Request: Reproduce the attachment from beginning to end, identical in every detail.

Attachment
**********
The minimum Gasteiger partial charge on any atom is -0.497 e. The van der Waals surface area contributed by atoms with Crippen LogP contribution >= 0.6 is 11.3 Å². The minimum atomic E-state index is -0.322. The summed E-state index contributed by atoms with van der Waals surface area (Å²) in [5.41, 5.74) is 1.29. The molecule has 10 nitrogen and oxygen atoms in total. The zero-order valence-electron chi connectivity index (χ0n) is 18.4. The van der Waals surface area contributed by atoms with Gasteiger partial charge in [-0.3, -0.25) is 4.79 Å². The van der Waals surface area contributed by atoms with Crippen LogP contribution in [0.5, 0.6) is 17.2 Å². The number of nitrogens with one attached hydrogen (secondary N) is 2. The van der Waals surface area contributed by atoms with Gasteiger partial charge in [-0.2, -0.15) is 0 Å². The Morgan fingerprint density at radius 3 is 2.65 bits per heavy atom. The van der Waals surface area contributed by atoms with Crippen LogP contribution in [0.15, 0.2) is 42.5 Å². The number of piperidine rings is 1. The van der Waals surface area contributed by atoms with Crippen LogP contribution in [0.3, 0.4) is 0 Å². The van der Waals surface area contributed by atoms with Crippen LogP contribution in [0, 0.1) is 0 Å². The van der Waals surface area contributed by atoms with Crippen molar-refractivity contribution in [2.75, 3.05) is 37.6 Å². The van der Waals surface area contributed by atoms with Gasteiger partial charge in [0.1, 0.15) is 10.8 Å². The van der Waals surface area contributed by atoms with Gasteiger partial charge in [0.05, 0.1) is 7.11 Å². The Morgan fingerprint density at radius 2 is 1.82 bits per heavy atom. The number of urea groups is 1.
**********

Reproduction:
The minimum Gasteiger partial charge on any atom is -0.497 e. The van der Waals surface area contributed by atoms with Crippen LogP contribution >= 0.6 is 11.3 Å². The minimum atomic E-state index is -0.322. The summed E-state index contributed by atoms with van der Waals surface area (Å²) in [5.41, 5.74) is 1.29. The molecule has 10 nitrogen and oxygen atoms in total. The zero-order valence-electron chi connectivity index (χ0n) is 18.4. The van der Waals surface area contributed by atoms with Gasteiger partial charge in [-0.3, -0.25) is 4.79 Å². The van der Waals surface area contributed by atoms with Crippen LogP contribution in [0.5, 0.6) is 17.2 Å². The number of nitrogens with one attached hydrogen (secondary N) is 2. The van der Waals surface area contributed by atoms with Gasteiger partial charge in [-0.2, -0.15) is 0 Å². The Morgan fingerprint density at radius 3 is 2.65 bits per heavy atom. The van der Waals surface area contributed by atoms with Crippen LogP contribution in [0.15, 0.2) is 42.5 Å². The number of piperidine rings is 1. The van der Waals surface area contributed by atoms with Crippen LogP contribution in [0.3, 0.4) is 0 Å². The van der Waals surface area contributed by atoms with Crippen LogP contribution in [0, 0.1) is 0 Å². The van der Waals surface area contributed by atoms with Crippen molar-refractivity contribution in [2.75, 3.05) is 37.6 Å². The van der Waals surface area contributed by atoms with Gasteiger partial charge in [0.1, 0.15) is 10.8 Å². The van der Waals surface area contributed by atoms with Gasteiger partial charge in [0.05, 0.1) is 7.11 Å². The Morgan fingerprint density at radius 2 is 1.82 bits per heavy atom. The number of urea groups is 1.